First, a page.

A Case for Constructive Conceptual Explanation
- Elgar Studies in Legal Theory
Chapter 9: Continuity in legal theory
AbstractThis chapter introduces and defends what is called ‘continuity’, a methodological commitment (or meta-method) to openness which recognizes and reconciles the diverse approaches to understanding law and legal phenomena. The nature of continuity lies in recognition that diverse approaches can be connected by both complementary and conflicting relations: diverse approaches are complementary at the level of theoretical perspective (that is, all of conceptual, moral and political, and social scientific investigations are valuable and required for explanation of the social phenomenon of law), yet conflict may remain at the level of particular claims about the nature and existence of law. This chapter aims to show how a renewed account of conceptual explanation coupled with a commitment to pursuit of continuity yields a truly superior way of understanding the diversity of theories of law, and cuts through a number of meta-theoretical obstacles.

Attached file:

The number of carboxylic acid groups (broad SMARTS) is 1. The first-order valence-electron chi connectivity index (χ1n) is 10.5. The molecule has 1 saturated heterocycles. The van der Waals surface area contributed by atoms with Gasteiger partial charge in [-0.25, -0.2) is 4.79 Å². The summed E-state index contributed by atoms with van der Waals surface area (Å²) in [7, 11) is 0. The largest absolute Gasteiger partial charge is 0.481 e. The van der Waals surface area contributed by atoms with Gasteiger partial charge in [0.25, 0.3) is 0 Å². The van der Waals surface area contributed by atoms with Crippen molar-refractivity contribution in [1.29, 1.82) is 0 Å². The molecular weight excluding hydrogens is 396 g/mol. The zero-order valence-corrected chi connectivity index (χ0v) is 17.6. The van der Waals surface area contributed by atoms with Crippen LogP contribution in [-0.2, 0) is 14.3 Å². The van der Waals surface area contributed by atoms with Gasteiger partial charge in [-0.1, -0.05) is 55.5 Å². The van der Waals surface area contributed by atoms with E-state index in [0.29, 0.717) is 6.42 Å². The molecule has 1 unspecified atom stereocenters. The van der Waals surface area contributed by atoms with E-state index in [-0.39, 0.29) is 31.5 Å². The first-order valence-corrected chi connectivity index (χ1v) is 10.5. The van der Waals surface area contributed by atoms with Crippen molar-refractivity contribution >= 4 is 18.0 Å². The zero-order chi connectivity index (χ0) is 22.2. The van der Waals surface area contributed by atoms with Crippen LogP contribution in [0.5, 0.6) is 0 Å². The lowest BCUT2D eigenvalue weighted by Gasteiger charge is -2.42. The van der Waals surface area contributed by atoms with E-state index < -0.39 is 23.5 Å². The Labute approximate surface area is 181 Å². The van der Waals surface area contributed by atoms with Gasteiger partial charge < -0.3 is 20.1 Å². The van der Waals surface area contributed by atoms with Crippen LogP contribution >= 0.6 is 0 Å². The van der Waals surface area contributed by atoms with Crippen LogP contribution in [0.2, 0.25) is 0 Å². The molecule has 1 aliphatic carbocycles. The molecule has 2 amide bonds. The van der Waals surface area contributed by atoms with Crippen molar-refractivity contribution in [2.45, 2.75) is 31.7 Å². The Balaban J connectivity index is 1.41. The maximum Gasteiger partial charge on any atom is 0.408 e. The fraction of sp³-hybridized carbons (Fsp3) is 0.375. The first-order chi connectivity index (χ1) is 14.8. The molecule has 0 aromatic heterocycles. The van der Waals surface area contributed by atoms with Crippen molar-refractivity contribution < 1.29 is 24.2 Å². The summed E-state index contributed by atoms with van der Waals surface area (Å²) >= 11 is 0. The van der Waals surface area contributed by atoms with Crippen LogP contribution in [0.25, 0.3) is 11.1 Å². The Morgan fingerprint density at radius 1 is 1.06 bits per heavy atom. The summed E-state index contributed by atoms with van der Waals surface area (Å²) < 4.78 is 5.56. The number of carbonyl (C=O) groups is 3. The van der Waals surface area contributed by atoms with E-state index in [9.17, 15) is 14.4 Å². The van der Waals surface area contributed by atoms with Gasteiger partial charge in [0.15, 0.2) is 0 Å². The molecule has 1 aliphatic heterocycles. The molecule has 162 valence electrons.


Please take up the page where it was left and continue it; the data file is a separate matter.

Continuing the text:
You are not authenticated to view the full text of this chapter or article.
Elgaronline requires a subscription or purchase to access the full text of books or journals. Please login through your library system or with your personal username and password on the homepage.
Non-subscribers can freely search the site, view abstracts/ extracts and download selected front matter and introductory chapters for personal use.
Your library may not have purchased all subject areas. If you are authenticated and think you should have access to this title, please contact your librarian.